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Dear Lois Lowry

Dear Lois Lowry,

It comes to my attention that you take the importance of individuality serious in your works of writing. Hatredness towards unique identities are a trending topic in today’s generation. For example, why is it wrong for certain people to like contrasting types of music than what is popular? Why is wanting to adore someone who may be the equivalent gender an abomination? Why are humans judged on the clothing they are comfortable with putting on their bodies? This category of cruelty is something that my fellow friends and I are extremely against and talk about frequently. All through school years, we were the party of people who were stereotypically called “outcasts” and “misfits”. Our display was the first clue that our peers used to define us. The clothes we wore, the music we would tune into, and the activities we took part in. We were more than that. We were more than just the social outcasts of our school. We also had to let people know that what we had such as our music, selections of color in clothing, and attitude is what makes us who we are and makes us different. Others who were not associated in our clique were some of the ones who wanted to be like the beloved crowd of the school. The actions of doing that strip you away of what really composes a person to be himself or herself. That’s the cause of what makes a crowd like certain things they declare as the right choices of what to like. I am proud to be divergent. I am also appreciative of who I came to be or who I will become.

Your book The Giver has inspired me in so many ways that words can’t describe. I am in eighth grade. I was diagnosed with Attention Deficit Hyperactivity Disorder (ADHD) when I was just in kindergarten. The result to me having this disease is me having developmental differences in my brain that affects my controlling of attention, memory, concentration, etc. I have struggled through school for as long as I can remember. This was the reason I’m not very fond of school. Also because I didn't feel like i was acceptable or intelligent enough for it. After reading and working with this book, I advanced the way I view my English classes. I got to learn more about modern topics of striving for independence, individuality and fighting against prejudice. Arguments that I was born and raised into. This book of yours is one of my personal favorites because I got to learn more about what it really means to be your own person and the importance of being different.

The Giver presented to me a fictional side of the world that I never could have thought of in my mind. A world and or society without melody, color, intensity, and expressiveness really impacted me because those are far-reaching parts life that everyone needs to flourish in their own unique kind of culture. This novel is something that is and will be very memorable to me because it was the first book in school that I got read about altercations in everyday and future society. Studying this work of writing influenced me to let people and myself be who they or I want to be. The music, color, cultures that we are blessed with to this day are what makes us individuals. In my opinion, schools and students need more books like yours. Students need to be embolden by the idea of accepting people for who they are. Students need to be taught what future dystopian societies might be brought to us if we don't improve the way we act today.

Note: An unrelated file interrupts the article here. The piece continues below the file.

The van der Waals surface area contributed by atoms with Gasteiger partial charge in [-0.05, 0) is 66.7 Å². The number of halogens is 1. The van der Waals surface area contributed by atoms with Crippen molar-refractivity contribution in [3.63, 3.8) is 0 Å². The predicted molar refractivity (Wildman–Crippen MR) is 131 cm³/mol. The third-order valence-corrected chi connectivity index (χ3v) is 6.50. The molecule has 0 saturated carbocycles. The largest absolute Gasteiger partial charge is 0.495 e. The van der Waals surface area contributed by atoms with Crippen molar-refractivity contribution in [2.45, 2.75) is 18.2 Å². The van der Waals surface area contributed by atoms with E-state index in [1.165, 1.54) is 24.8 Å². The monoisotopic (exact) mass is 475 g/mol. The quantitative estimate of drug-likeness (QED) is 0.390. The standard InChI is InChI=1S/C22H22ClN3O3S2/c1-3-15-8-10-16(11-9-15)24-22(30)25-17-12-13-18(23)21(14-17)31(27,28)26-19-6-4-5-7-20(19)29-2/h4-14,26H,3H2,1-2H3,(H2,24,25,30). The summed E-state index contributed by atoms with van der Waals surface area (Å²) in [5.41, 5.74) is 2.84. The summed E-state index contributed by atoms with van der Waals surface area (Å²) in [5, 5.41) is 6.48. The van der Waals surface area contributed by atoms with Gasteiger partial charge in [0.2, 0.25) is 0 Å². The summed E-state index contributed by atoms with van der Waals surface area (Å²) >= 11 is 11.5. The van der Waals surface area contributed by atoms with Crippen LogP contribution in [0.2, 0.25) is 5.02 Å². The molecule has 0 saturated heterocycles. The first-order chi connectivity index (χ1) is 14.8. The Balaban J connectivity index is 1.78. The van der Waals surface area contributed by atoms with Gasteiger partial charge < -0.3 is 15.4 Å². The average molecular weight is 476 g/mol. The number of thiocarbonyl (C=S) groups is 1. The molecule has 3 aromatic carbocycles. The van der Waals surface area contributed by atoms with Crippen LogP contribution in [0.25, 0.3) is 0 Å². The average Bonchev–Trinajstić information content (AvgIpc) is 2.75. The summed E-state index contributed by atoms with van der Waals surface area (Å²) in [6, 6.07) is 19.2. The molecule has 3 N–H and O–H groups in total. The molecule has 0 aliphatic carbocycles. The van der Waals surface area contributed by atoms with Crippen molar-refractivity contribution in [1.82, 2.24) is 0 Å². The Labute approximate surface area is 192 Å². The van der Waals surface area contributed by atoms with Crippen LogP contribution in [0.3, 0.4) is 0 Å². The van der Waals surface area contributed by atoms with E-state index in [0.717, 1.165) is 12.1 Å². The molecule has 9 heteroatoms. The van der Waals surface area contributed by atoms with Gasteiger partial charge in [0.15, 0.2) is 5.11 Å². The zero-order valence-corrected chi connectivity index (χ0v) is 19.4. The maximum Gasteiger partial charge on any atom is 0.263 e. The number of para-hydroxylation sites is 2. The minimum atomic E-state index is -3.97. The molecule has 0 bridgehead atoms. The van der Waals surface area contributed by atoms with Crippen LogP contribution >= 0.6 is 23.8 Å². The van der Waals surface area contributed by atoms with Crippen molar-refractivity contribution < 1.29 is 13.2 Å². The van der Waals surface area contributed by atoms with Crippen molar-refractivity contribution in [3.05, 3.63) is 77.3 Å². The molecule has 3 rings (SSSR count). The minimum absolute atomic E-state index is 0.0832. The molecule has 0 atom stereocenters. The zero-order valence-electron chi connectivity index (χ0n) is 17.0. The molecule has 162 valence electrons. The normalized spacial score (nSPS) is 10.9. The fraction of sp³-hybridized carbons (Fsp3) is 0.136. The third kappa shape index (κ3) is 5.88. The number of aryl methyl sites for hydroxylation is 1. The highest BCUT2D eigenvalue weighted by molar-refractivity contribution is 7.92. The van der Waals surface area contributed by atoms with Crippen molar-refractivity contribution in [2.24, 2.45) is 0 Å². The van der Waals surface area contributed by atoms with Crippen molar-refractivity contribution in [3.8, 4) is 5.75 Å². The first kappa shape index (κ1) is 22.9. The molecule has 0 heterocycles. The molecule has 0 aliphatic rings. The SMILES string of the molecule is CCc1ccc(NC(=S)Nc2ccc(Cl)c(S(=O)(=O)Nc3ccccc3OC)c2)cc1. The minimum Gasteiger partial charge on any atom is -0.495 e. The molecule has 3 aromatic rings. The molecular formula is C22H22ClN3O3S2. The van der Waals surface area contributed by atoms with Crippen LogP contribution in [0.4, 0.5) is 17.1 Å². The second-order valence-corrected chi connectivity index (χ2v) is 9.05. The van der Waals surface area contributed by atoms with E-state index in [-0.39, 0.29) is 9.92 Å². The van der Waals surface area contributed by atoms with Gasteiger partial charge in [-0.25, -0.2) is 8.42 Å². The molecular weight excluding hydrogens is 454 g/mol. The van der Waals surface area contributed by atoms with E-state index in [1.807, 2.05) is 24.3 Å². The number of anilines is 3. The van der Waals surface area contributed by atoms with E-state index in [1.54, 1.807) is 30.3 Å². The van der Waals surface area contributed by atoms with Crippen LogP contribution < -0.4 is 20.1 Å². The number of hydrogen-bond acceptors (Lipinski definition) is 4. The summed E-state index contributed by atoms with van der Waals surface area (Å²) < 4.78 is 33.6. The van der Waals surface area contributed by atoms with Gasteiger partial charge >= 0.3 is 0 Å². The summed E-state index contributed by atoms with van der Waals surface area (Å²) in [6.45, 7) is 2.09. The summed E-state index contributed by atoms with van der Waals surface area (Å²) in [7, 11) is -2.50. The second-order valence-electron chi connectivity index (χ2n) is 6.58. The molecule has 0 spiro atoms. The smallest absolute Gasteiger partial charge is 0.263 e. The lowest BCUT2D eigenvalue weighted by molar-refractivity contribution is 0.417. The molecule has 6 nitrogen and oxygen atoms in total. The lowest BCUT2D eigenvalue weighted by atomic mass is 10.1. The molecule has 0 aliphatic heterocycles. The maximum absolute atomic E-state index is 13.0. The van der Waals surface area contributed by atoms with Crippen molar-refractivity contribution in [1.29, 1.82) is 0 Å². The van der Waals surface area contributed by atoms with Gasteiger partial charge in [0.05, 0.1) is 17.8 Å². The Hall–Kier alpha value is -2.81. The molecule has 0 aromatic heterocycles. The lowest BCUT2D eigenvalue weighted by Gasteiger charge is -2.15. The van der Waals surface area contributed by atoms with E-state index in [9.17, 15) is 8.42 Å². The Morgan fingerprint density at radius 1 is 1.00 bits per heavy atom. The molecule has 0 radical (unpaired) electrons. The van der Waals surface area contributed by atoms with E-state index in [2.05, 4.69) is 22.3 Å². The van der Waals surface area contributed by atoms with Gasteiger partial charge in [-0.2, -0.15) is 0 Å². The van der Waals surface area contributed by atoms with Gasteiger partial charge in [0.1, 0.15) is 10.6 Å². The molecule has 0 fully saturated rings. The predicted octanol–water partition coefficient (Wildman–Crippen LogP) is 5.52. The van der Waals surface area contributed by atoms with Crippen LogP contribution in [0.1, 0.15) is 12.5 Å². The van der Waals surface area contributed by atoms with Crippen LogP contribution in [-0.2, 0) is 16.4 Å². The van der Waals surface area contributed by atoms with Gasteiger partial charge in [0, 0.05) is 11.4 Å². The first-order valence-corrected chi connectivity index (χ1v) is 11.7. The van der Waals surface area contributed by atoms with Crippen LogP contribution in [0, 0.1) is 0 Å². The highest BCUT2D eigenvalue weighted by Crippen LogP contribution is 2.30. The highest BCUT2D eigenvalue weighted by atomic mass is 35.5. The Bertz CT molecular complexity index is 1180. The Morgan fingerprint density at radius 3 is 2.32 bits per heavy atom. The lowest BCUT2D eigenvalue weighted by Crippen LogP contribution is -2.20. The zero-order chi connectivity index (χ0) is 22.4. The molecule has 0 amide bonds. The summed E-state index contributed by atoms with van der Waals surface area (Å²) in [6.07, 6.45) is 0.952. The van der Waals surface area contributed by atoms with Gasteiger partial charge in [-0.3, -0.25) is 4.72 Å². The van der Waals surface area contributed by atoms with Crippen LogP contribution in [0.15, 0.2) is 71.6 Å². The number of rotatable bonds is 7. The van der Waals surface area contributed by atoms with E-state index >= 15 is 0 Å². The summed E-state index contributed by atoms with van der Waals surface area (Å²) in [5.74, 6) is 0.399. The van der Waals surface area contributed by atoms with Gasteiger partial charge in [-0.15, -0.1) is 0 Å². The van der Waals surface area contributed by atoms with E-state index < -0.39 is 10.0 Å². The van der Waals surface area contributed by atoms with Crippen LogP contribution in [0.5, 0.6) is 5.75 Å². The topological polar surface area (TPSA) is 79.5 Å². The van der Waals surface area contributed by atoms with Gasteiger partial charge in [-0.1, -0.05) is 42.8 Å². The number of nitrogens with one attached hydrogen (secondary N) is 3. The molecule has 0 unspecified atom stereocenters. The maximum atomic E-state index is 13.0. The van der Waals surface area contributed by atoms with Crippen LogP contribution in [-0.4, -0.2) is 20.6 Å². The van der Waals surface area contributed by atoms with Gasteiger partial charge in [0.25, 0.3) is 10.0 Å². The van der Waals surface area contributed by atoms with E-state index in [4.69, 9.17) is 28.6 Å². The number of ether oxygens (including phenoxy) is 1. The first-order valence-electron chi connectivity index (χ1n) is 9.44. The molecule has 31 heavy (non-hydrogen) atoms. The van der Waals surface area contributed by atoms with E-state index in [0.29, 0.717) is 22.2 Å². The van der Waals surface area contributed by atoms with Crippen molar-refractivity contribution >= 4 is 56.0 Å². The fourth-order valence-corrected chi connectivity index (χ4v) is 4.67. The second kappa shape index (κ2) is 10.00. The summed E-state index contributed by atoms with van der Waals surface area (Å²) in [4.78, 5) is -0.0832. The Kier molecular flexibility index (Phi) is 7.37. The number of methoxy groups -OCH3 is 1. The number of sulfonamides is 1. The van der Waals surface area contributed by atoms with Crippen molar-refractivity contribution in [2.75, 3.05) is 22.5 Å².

One thing that caught my attention in the novel was that there was no war, fear, or pain. Factors that yet we have in the real society where it is not fiction. Things that I long for us not to have. I speculate that that was the only thing positive in the novel. As far as our society goes I think our society today is so corrupted which in a way associates with Jonas's society. This shows that the society in The Giver was perfect in a way but it was a foolproof corruption. Our society is corrupted by greed. In my state of mind, violence is what composes the dilemmas on earth, not what settles them. I strike against all ordinances, laws and institutions that continue the slaughter of reconciliation. I’m fed up to my ears, of old men thinking of wars, for young men to perish in.

I have dreams of wanting to become a writer and or author when I grow older. The books full of mind-blowing metaphors and mysterious storylines are what fascinate me about novels and writing. Your theme of composer astonishes me for many reasons. The fact that you can comprehend realistic fictional dystopian societies involved with modern, contemporary world problems gives me a stronger passion for wanting to be an author. I didn’t even know that this description of writing even existed until after reading your work. Your books have motivated me into using subjects that are meaningful to me and composing it with a fictional setting. The Giver has galvanized me into not only a more superior writer but as a more prudent person.

With Kindest Personal Regards,

Jenna R.




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